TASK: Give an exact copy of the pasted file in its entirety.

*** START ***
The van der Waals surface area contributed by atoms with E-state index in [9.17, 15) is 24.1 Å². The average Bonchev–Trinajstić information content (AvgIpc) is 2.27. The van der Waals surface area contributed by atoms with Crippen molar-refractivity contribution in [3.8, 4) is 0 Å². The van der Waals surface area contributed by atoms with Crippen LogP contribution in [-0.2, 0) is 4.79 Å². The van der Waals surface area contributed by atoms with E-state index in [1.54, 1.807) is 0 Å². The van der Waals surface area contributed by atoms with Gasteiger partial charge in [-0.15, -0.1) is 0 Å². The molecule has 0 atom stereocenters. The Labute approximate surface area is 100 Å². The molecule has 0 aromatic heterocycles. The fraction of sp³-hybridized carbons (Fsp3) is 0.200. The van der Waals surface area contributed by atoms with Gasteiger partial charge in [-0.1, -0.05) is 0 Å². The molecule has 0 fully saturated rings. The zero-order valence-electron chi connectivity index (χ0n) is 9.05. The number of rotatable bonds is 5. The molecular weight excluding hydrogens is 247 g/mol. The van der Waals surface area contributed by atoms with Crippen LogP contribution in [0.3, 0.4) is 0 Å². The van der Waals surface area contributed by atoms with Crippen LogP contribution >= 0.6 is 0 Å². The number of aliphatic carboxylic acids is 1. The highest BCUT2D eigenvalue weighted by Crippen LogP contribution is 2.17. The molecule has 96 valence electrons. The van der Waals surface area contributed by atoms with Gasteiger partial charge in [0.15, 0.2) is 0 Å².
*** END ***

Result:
The van der Waals surface area contributed by atoms with E-state index in [9.17, 15) is 24.1 Å². The average Bonchev–Trinajstić information content (AvgIpc) is 2.27. The van der Waals surface area contributed by atoms with Crippen molar-refractivity contribution in [3.8, 4) is 0 Å². The van der Waals surface area contributed by atoms with Crippen LogP contribution in [-0.2, 0) is 4.79 Å². The van der Waals surface area contributed by atoms with E-state index in [1.54, 1.807) is 0 Å². The van der Waals surface area contributed by atoms with Gasteiger partial charge in [-0.15, -0.1) is 0 Å². The molecule has 0 atom stereocenters. The Labute approximate surface area is 100 Å². The molecule has 0 aromatic heterocycles. The fraction of sp³-hybridized carbons (Fsp3) is 0.200. The van der Waals surface area contributed by atoms with Gasteiger partial charge in [-0.1, -0.05) is 0 Å². The molecule has 0 fully saturated rings. The zero-order valence-electron chi connectivity index (χ0n) is 9.05. The number of rotatable bonds is 5. The molecular weight excluding hydrogens is 247 g/mol. The van der Waals surface area contributed by atoms with Crippen LogP contribution in [0.3, 0.4) is 0 Å². The van der Waals surface area contributed by atoms with Crippen LogP contribution >= 0.6 is 0 Å². The number of aliphatic carboxylic acids is 1. The highest BCUT2D eigenvalue weighted by Crippen LogP contribution is 2.17. The molecule has 96 valence electrons. The van der Waals surface area contributed by atoms with Gasteiger partial charge in [0.15, 0.2) is 0 Å².